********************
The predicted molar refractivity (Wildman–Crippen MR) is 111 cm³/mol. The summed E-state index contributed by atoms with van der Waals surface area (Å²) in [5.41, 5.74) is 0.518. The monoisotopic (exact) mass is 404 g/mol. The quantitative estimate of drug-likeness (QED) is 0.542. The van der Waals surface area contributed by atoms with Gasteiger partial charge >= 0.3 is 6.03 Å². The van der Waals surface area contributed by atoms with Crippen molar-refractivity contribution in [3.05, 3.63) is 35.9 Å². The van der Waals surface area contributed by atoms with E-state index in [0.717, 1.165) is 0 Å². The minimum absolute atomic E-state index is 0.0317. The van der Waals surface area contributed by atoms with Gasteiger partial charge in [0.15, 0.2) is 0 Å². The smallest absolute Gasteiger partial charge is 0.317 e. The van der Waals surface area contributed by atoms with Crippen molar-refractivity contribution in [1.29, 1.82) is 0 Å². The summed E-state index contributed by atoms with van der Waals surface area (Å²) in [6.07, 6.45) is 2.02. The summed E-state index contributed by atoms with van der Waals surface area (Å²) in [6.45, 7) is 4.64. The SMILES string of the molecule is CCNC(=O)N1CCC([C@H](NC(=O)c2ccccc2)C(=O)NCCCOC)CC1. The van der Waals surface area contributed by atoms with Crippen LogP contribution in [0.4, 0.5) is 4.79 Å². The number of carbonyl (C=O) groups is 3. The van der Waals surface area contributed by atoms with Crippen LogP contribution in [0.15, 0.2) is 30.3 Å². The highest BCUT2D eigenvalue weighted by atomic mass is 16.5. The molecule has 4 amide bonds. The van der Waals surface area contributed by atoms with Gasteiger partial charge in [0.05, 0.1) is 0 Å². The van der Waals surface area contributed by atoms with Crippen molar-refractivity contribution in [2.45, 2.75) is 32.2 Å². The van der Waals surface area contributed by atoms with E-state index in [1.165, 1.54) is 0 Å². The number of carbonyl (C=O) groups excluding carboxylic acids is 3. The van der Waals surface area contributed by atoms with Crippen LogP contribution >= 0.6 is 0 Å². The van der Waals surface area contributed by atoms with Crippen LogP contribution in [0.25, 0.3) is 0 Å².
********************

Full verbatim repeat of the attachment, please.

The predicted molar refractivity (Wildman–Crippen MR) is 111 cm³/mol. The summed E-state index contributed by atoms with van der Waals surface area (Å²) in [5.41, 5.74) is 0.518. The monoisotopic (exact) mass is 404 g/mol. The quantitative estimate of drug-likeness (QED) is 0.542. The van der Waals surface area contributed by atoms with Gasteiger partial charge >= 0.3 is 6.03 Å². The van der Waals surface area contributed by atoms with Crippen molar-refractivity contribution in [3.05, 3.63) is 35.9 Å². The van der Waals surface area contributed by atoms with E-state index in [0.717, 1.165) is 0 Å². The minimum absolute atomic E-state index is 0.0317. The van der Waals surface area contributed by atoms with Gasteiger partial charge in [0.15, 0.2) is 0 Å². The smallest absolute Gasteiger partial charge is 0.317 e. The van der Waals surface area contributed by atoms with Crippen molar-refractivity contribution in [1.29, 1.82) is 0 Å². The summed E-state index contributed by atoms with van der Waals surface area (Å²) in [6.07, 6.45) is 2.02. The summed E-state index contributed by atoms with van der Waals surface area (Å²) in [6.45, 7) is 4.64. The SMILES string of the molecule is CCNC(=O)N1CCC([C@H](NC(=O)c2ccccc2)C(=O)NCCCOC)CC1. The van der Waals surface area contributed by atoms with Crippen LogP contribution in [0.4, 0.5) is 4.79 Å². The number of carbonyl (C=O) groups is 3. The van der Waals surface area contributed by atoms with Crippen LogP contribution in [0.15, 0.2) is 30.3 Å². The highest BCUT2D eigenvalue weighted by atomic mass is 16.5. The molecule has 4 amide bonds. The van der Waals surface area contributed by atoms with Gasteiger partial charge in [0.05, 0.1) is 0 Å². The van der Waals surface area contributed by atoms with Crippen molar-refractivity contribution in [2.45, 2.75) is 32.2 Å². The van der Waals surface area contributed by atoms with E-state index in [1.165, 1.54) is 0 Å². The number of carbonyl (C=O) groups excluding carboxylic acids is 3. The van der Waals surface area contributed by atoms with Crippen LogP contribution >= 0.6 is 0 Å². The van der Waals surface area contributed by atoms with Crippen LogP contribution in [0.25, 0.3) is 0 Å².